Rather than replace real-space activism, perhaps this sort of cyber-activism will lead to greater social and political activism in existing “meatspace.” As one commenter to the Free Burma event reflected:

So what is it with virtual worlds, that made me join now? Was it the fact someone on my friend-list made me aware of the demonstration and asked me to join? So did the social network [do] what it was supposed to? Was it the fact that [the] request might have been triggered by the media attention regarding Burma? Could it be just the ease of access that made me join? So did it just provided me a way to compensate for being lazy not going out and make an effort in real life? And if that is true, is that a good or bad thing? I think the fact I joined by itself was good. The confrontation with my non-participation in real life made me think, and I guess that is good too since it might even change my social behavior in real life for the better.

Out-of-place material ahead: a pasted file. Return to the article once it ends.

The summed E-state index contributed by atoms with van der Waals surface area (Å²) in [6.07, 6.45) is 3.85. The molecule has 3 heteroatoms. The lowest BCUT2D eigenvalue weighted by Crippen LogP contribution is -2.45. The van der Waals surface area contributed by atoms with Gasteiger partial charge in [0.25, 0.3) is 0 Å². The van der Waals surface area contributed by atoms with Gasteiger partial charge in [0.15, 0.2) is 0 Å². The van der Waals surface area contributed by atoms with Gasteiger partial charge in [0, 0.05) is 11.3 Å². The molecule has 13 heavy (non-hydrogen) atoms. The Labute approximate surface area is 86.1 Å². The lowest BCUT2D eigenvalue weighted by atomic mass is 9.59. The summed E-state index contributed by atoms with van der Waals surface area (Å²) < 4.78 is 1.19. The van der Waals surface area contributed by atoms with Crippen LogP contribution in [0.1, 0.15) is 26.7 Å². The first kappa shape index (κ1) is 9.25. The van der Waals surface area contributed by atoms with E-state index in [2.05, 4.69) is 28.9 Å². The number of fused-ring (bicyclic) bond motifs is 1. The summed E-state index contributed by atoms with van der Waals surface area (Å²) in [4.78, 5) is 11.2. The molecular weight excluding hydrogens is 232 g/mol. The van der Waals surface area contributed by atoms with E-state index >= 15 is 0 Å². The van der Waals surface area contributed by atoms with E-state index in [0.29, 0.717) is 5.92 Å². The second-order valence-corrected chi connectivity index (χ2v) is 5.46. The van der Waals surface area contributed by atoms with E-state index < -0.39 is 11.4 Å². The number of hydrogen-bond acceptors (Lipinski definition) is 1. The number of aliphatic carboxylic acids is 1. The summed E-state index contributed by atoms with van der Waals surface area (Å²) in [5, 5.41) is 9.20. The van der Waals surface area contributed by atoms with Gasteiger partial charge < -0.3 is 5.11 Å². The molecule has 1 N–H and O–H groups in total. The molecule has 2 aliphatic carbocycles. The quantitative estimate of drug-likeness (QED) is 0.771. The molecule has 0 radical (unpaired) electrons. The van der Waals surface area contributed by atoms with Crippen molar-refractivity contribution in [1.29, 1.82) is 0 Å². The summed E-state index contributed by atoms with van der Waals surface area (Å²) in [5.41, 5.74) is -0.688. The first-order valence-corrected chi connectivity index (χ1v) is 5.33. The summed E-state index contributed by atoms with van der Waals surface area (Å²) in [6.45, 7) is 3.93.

I would be interested to hear from any Second Life inhabitants who have been involved in this sort of activism. What motivated your participation? What were your own impressions of the experience? Will it likely have any effect on how or whether you participate in such events in “meatspace”? I would be interested to hear from those who are skeptics as well — of cyber-activism of this form, or without regard to the type of space.

1

The New Do Not Mail List